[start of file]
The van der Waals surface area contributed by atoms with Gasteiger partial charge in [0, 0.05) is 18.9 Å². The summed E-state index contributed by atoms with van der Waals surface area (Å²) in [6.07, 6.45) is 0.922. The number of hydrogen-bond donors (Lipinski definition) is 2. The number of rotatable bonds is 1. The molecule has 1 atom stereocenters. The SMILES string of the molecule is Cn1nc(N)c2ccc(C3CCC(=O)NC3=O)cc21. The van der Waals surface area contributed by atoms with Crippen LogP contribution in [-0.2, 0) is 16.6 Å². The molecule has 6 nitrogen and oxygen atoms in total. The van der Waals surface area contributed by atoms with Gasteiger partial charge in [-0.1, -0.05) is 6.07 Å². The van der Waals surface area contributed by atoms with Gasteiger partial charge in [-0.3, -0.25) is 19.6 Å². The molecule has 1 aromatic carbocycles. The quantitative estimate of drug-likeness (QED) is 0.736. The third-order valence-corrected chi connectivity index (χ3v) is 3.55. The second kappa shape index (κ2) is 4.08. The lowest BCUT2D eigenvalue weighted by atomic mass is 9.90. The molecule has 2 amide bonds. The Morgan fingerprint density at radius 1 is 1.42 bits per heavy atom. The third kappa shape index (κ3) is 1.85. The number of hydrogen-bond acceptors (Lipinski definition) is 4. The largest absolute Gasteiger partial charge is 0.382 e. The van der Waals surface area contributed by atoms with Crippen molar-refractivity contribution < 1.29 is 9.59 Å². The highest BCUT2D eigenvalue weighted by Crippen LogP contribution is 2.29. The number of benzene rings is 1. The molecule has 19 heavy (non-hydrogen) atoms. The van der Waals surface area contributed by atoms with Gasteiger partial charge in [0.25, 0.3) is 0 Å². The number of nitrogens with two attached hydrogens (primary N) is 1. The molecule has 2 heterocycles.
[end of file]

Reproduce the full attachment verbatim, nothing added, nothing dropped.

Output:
The van der Waals surface area contributed by atoms with Gasteiger partial charge in [0, 0.05) is 18.9 Å². The summed E-state index contributed by atoms with van der Waals surface area (Å²) in [6.07, 6.45) is 0.922. The number of hydrogen-bond donors (Lipinski definition) is 2. The number of rotatable bonds is 1. The molecule has 1 atom stereocenters. The SMILES string of the molecule is Cn1nc(N)c2ccc(C3CCC(=O)NC3=O)cc21. The van der Waals surface area contributed by atoms with Crippen LogP contribution in [-0.2, 0) is 16.6 Å². The molecule has 6 nitrogen and oxygen atoms in total. The van der Waals surface area contributed by atoms with Gasteiger partial charge in [-0.1, -0.05) is 6.07 Å². The van der Waals surface area contributed by atoms with Gasteiger partial charge in [-0.3, -0.25) is 19.6 Å². The molecule has 1 aromatic carbocycles. The quantitative estimate of drug-likeness (QED) is 0.736. The third-order valence-corrected chi connectivity index (χ3v) is 3.55. The second kappa shape index (κ2) is 4.08. The lowest BCUT2D eigenvalue weighted by atomic mass is 9.90. The molecule has 2 amide bonds. The Morgan fingerprint density at radius 1 is 1.42 bits per heavy atom. The third kappa shape index (κ3) is 1.85. The number of hydrogen-bond acceptors (Lipinski definition) is 4. The largest absolute Gasteiger partial charge is 0.382 e. The van der Waals surface area contributed by atoms with Crippen molar-refractivity contribution < 1.29 is 9.59 Å². The highest BCUT2D eigenvalue weighted by Crippen LogP contribution is 2.29. The number of benzene rings is 1. The molecule has 19 heavy (non-hydrogen) atoms. The van der Waals surface area contributed by atoms with Gasteiger partial charge in [0.25, 0.3) is 0 Å². The number of nitrogens with two attached hydrogens (primary N) is 1. The molecule has 2 heterocycles.